“This exercise represents an outstanding opportunity for our like-minded maritime forces to work together, demonstrating our shared commitment to the region and collaborative approach toward security and stability,” said Rear Adm. Michael Donnelly, Commander Task Force 70 (CTF-70)/Carrier Strike Group Five (CSG 5). “Now, it is more important than ever for the forward-deployed Carrier Strike Group to work closely with other maritime forces and deter all who challenge a free and open Indo-Pacific."

US Navy forces participating include Destroyer Squadron (DESRON) 15 along with the aircraft carrier USS Ronald Reagan, guided-missile cruiser USS Chancellorsville, and guided-missile destroyer USS Milius.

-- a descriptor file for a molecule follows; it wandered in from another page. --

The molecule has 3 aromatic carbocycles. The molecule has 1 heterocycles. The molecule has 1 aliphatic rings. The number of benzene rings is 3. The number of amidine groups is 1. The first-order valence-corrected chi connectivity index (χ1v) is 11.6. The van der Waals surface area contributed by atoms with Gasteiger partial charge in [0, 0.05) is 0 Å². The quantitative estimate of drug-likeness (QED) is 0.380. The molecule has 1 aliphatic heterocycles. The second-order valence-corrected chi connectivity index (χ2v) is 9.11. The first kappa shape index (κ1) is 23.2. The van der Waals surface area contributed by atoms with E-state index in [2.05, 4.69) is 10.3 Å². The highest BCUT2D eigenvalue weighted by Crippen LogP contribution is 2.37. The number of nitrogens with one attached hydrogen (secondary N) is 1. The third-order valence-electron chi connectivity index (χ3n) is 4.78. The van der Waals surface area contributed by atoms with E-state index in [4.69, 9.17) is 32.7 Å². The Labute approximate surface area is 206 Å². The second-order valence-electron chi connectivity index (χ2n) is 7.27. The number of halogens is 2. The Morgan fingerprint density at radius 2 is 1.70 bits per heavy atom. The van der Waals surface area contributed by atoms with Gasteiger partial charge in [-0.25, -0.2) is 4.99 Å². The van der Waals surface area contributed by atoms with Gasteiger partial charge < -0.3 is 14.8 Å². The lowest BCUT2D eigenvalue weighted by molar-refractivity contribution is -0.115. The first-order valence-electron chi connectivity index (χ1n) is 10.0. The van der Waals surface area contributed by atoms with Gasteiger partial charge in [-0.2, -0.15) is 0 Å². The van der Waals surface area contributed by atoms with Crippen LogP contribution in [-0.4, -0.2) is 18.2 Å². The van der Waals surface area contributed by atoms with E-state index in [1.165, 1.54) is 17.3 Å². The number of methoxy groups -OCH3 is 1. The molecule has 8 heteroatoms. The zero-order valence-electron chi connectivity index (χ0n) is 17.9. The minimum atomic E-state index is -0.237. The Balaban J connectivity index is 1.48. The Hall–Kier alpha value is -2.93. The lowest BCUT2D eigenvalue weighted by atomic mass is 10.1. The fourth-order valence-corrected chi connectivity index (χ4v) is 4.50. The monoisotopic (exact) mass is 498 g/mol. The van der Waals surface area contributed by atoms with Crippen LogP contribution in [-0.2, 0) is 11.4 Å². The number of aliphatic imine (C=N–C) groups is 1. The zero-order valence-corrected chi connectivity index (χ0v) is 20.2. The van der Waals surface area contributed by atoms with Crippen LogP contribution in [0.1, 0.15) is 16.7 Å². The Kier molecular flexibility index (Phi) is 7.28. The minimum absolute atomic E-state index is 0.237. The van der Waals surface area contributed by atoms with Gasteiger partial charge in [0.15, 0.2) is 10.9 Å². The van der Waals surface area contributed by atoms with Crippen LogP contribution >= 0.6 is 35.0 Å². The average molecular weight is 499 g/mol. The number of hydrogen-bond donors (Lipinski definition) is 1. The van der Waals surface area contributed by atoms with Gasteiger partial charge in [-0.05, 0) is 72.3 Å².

JMSDF units that participated included Japanese Ship (JS) Hyuga, JS Shiranui, JS Takanami, JS Oumi along with a P-1 aircraft.

 

Royal Australian Navy (RAN) participants include His Majesty’s Australian Ship (HMAS) Arunta and Stalwart and submarine HMAS Farncomb along with a Royal Australian Air Force (RAAF) P-8A maritime patrol aircraft.

 

In addition to operational drills and exercises, the bilateral logistics support agreements between the participating countries were validated during this edition of exercise Malabar. India and the US had signed a bilateral logistics support agreement – called Logistics Exchange Memorandum of Agreement, or LEMOA – which was an India-specific version of the LSA that the US signs with all its partner countries.